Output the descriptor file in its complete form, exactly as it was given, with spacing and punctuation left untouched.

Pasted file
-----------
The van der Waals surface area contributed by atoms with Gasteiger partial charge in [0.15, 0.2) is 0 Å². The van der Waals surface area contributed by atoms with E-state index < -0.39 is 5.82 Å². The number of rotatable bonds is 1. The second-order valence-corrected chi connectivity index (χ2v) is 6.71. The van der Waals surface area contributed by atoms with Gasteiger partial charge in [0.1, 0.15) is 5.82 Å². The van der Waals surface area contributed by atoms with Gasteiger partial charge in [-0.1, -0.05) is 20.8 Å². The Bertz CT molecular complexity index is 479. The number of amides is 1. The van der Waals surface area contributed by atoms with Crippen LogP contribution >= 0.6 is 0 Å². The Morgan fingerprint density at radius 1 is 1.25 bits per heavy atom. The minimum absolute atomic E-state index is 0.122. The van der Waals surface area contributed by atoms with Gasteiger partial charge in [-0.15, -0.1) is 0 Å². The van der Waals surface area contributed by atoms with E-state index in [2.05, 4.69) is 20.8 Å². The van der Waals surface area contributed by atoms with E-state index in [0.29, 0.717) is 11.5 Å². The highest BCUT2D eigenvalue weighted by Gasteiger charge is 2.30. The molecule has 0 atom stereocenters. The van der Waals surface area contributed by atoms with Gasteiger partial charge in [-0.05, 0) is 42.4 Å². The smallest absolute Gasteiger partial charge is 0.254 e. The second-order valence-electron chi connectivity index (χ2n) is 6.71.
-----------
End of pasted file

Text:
The van der Waals surface area contributed by atoms with Gasteiger partial charge in [0.15, 0.2) is 0 Å². The van der Waals surface area contributed by atoms with E-state index < -0.39 is 5.82 Å². The number of rotatable bonds is 1. The second-order valence-corrected chi connectivity index (χ2v) is 6.71. The van der Waals surface area contributed by atoms with Gasteiger partial charge in [0.1, 0.15) is 5.82 Å². The van der Waals surface area contributed by atoms with Gasteiger partial charge in [-0.1, -0.05) is 20.8 Å². The Bertz CT molecular complexity index is 479. The number of amides is 1. The van der Waals surface area contributed by atoms with Crippen LogP contribution >= 0.6 is 0 Å². The Morgan fingerprint density at radius 1 is 1.25 bits per heavy atom. The minimum absolute atomic E-state index is 0.122. The van der Waals surface area contributed by atoms with Gasteiger partial charge in [-0.15, -0.1) is 0 Å². The van der Waals surface area contributed by atoms with E-state index in [2.05, 4.69) is 20.8 Å². The van der Waals surface area contributed by atoms with E-state index in [0.29, 0.717) is 11.5 Å². The highest BCUT2D eigenvalue weighted by Gasteiger charge is 2.30. The molecule has 0 atom stereocenters. The van der Waals surface area contributed by atoms with Gasteiger partial charge in [-0.05, 0) is 42.4 Å². The smallest absolute Gasteiger partial charge is 0.254 e. The second-order valence-electron chi connectivity index (χ2n) is 6.71.